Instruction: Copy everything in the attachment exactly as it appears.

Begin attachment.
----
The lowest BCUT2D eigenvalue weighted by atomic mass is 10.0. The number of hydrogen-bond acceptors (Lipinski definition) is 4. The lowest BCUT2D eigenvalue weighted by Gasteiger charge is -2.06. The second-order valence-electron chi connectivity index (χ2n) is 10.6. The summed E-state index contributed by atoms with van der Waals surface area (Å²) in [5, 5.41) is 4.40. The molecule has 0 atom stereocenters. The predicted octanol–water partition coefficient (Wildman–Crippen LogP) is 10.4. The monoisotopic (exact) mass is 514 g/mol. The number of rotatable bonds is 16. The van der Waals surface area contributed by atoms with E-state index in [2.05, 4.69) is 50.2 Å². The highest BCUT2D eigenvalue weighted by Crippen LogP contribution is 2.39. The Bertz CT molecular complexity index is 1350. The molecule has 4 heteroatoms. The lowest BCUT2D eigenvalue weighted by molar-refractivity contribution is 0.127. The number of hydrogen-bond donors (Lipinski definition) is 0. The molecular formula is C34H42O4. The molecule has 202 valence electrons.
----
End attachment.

The lowest BCUT2D eigenvalue weighted by atomic mass is 10.0. The number of hydrogen-bond acceptors (Lipinski definition) is 4. The lowest BCUT2D eigenvalue weighted by Gasteiger charge is -2.06. The second-order valence-electron chi connectivity index (χ2n) is 10.6. The summed E-state index contributed by atoms with van der Waals surface area (Å²) in [5, 5.41) is 4.40. The molecule has 0 atom stereocenters. The predicted octanol–water partition coefficient (Wildman–Crippen LogP) is 10.4. The monoisotopic (exact) mass is 514 g/mol. The number of rotatable bonds is 16. The van der Waals surface area contributed by atoms with E-state index in [2.05, 4.69) is 50.2 Å². The highest BCUT2D eigenvalue weighted by Crippen LogP contribution is 2.39. The Bertz CT molecular complexity index is 1350. The molecule has 4 heteroatoms. The lowest BCUT2D eigenvalue weighted by molar-refractivity contribution is 0.127. The number of hydrogen-bond donors (Lipinski definition) is 0. The molecular formula is C34H42O4. The molecule has 202 valence electrons.